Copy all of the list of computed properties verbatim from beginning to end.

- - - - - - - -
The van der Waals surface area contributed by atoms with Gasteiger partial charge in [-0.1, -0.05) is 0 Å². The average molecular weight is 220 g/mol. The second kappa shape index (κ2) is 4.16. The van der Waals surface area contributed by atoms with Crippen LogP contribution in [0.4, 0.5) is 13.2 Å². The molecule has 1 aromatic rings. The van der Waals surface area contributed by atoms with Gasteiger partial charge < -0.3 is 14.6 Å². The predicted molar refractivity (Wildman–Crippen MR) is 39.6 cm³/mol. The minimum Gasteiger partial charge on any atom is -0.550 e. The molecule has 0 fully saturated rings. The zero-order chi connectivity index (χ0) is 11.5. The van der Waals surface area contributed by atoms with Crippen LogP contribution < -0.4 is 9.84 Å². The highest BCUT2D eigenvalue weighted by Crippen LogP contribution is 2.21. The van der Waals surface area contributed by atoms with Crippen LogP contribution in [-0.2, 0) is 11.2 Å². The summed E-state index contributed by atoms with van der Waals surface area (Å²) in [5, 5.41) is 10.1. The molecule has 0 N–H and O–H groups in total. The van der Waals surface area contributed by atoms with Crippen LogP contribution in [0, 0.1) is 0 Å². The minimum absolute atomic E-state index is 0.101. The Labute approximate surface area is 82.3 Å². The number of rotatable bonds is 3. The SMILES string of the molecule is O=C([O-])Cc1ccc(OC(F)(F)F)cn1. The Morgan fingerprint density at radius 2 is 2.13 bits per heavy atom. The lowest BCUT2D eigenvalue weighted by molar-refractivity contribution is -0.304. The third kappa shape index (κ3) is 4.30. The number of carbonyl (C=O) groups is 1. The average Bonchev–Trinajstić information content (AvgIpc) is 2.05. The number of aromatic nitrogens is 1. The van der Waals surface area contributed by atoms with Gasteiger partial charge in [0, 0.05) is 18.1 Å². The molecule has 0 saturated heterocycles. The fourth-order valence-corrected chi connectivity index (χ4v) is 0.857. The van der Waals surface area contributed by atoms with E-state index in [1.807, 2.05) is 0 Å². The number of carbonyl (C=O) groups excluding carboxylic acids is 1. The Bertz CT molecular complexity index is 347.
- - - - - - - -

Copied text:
The van der Waals surface area contributed by atoms with Gasteiger partial charge in [-0.1, -0.05) is 0 Å². The average molecular weight is 220 g/mol. The second kappa shape index (κ2) is 4.16. The van der Waals surface area contributed by atoms with Crippen LogP contribution in [0.4, 0.5) is 13.2 Å². The molecule has 1 aromatic rings. The van der Waals surface area contributed by atoms with Gasteiger partial charge < -0.3 is 14.6 Å². The predicted molar refractivity (Wildman–Crippen MR) is 39.6 cm³/mol. The minimum Gasteiger partial charge on any atom is -0.550 e. The molecule has 0 fully saturated rings. The zero-order chi connectivity index (χ0) is 11.5. The van der Waals surface area contributed by atoms with Crippen LogP contribution < -0.4 is 9.84 Å². The highest BCUT2D eigenvalue weighted by Crippen LogP contribution is 2.21. The van der Waals surface area contributed by atoms with Crippen LogP contribution in [-0.2, 0) is 11.2 Å². The summed E-state index contributed by atoms with van der Waals surface area (Å²) in [5, 5.41) is 10.1. The molecule has 0 N–H and O–H groups in total. The van der Waals surface area contributed by atoms with Crippen LogP contribution in [0, 0.1) is 0 Å². The minimum absolute atomic E-state index is 0.101. The Labute approximate surface area is 82.3 Å². The number of rotatable bonds is 3. The SMILES string of the molecule is O=C([O-])Cc1ccc(OC(F)(F)F)cn1. The Morgan fingerprint density at radius 2 is 2.13 bits per heavy atom. The lowest BCUT2D eigenvalue weighted by molar-refractivity contribution is -0.304. The third kappa shape index (κ3) is 4.30. The number of carbonyl (C=O) groups is 1. The average Bonchev–Trinajstić information content (AvgIpc) is 2.05. The number of aromatic nitrogens is 1. The van der Waals surface area contributed by atoms with Gasteiger partial charge in [0, 0.05) is 18.1 Å². The molecule has 0 saturated heterocycles. The fourth-order valence-corrected chi connectivity index (χ4v) is 0.857. The van der Waals surface area contributed by atoms with E-state index in [1.807, 2.05) is 0 Å². The number of carbonyl (C=O) groups excluding carboxylic acids is 1. The Bertz CT molecular complexity index is 347.